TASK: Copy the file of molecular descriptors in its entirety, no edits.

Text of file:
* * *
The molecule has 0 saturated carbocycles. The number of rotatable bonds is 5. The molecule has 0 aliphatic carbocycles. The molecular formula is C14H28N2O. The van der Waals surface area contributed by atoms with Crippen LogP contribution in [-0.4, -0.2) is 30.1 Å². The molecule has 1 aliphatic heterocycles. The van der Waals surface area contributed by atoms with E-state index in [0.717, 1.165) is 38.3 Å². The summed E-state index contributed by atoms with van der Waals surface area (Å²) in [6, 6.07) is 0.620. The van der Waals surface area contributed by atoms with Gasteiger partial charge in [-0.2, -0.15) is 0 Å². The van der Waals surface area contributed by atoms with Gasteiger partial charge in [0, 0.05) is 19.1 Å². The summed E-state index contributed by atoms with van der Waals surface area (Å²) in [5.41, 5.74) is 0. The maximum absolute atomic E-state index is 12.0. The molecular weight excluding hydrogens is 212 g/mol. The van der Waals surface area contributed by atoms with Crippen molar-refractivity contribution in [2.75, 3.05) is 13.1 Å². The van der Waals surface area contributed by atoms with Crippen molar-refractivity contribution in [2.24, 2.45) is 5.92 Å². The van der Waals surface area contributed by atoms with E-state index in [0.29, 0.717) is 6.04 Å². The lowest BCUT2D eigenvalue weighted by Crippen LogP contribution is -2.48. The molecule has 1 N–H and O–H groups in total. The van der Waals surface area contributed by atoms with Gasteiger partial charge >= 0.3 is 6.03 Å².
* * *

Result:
The molecule has 0 saturated carbocycles. The number of rotatable bonds is 5. The molecule has 0 aliphatic carbocycles. The molecular formula is C14H28N2O. The van der Waals surface area contributed by atoms with Crippen LogP contribution in [-0.4, -0.2) is 30.1 Å². The molecule has 1 aliphatic heterocycles. The van der Waals surface area contributed by atoms with E-state index in [0.717, 1.165) is 38.3 Å². The summed E-state index contributed by atoms with van der Waals surface area (Å²) in [6, 6.07) is 0.620. The van der Waals surface area contributed by atoms with Gasteiger partial charge in [-0.2, -0.15) is 0 Å². The van der Waals surface area contributed by atoms with Gasteiger partial charge in [0, 0.05) is 19.1 Å². The summed E-state index contributed by atoms with van der Waals surface area (Å²) in [5.41, 5.74) is 0. The maximum absolute atomic E-state index is 12.0. The molecular weight excluding hydrogens is 212 g/mol. The van der Waals surface area contributed by atoms with Crippen molar-refractivity contribution in [2.75, 3.05) is 13.1 Å². The van der Waals surface area contributed by atoms with Crippen molar-refractivity contribution in [2.24, 2.45) is 5.92 Å². The van der Waals surface area contributed by atoms with E-state index in [0.29, 0.717) is 6.04 Å². The lowest BCUT2D eigenvalue weighted by Crippen LogP contribution is -2.48. The molecule has 1 N–H and O–H groups in total. The van der Waals surface area contributed by atoms with Gasteiger partial charge >= 0.3 is 6.03 Å².